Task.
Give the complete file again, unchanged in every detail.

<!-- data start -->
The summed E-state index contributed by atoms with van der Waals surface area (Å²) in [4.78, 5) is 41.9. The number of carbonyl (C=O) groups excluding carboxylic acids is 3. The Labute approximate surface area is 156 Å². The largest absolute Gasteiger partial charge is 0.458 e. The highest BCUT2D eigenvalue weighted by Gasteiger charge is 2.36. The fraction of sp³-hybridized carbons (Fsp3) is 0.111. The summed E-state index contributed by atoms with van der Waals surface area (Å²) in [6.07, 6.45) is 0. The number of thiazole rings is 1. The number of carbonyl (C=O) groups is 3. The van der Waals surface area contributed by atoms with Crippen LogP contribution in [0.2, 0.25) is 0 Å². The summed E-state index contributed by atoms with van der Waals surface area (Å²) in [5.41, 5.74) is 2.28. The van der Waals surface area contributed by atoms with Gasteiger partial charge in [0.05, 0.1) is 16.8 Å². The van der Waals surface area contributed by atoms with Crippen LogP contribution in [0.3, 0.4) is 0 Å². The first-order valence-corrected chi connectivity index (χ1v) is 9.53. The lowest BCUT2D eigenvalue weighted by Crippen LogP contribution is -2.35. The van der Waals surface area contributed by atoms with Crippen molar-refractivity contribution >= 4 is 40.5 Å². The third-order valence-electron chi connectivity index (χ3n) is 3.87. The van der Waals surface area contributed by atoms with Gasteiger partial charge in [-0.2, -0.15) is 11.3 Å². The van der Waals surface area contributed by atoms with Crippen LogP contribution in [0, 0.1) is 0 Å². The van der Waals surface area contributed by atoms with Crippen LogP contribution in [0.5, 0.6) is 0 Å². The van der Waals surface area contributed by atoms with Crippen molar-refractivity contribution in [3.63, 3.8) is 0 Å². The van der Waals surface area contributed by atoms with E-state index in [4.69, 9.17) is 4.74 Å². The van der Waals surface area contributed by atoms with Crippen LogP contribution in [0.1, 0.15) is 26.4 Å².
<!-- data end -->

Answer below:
The summed E-state index contributed by atoms with van der Waals surface area (Å²) in [4.78, 5) is 41.9. The number of carbonyl (C=O) groups excluding carboxylic acids is 3. The Labute approximate surface area is 156 Å². The largest absolute Gasteiger partial charge is 0.458 e. The highest BCUT2D eigenvalue weighted by Gasteiger charge is 2.36. The fraction of sp³-hybridized carbons (Fsp3) is 0.111. The summed E-state index contributed by atoms with van der Waals surface area (Å²) in [6.07, 6.45) is 0. The number of thiazole rings is 1. The number of carbonyl (C=O) groups is 3. The van der Waals surface area contributed by atoms with Crippen LogP contribution in [0.2, 0.25) is 0 Å². The summed E-state index contributed by atoms with van der Waals surface area (Å²) in [5.41, 5.74) is 2.28. The van der Waals surface area contributed by atoms with Gasteiger partial charge in [0.05, 0.1) is 16.8 Å². The van der Waals surface area contributed by atoms with Crippen LogP contribution in [0.3, 0.4) is 0 Å². The first-order valence-corrected chi connectivity index (χ1v) is 9.53. The lowest BCUT2D eigenvalue weighted by Crippen LogP contribution is -2.35. The van der Waals surface area contributed by atoms with Crippen molar-refractivity contribution >= 4 is 40.5 Å². The third-order valence-electron chi connectivity index (χ3n) is 3.87. The van der Waals surface area contributed by atoms with Gasteiger partial charge in [-0.2, -0.15) is 11.3 Å². The van der Waals surface area contributed by atoms with Crippen LogP contribution in [0, 0.1) is 0 Å². The van der Waals surface area contributed by atoms with Crippen LogP contribution in [0.5, 0.6) is 0 Å². The van der Waals surface area contributed by atoms with Crippen molar-refractivity contribution in [3.63, 3.8) is 0 Å². The van der Waals surface area contributed by atoms with E-state index in [4.69, 9.17) is 4.74 Å². The van der Waals surface area contributed by atoms with Crippen LogP contribution in [0.1, 0.15) is 26.4 Å².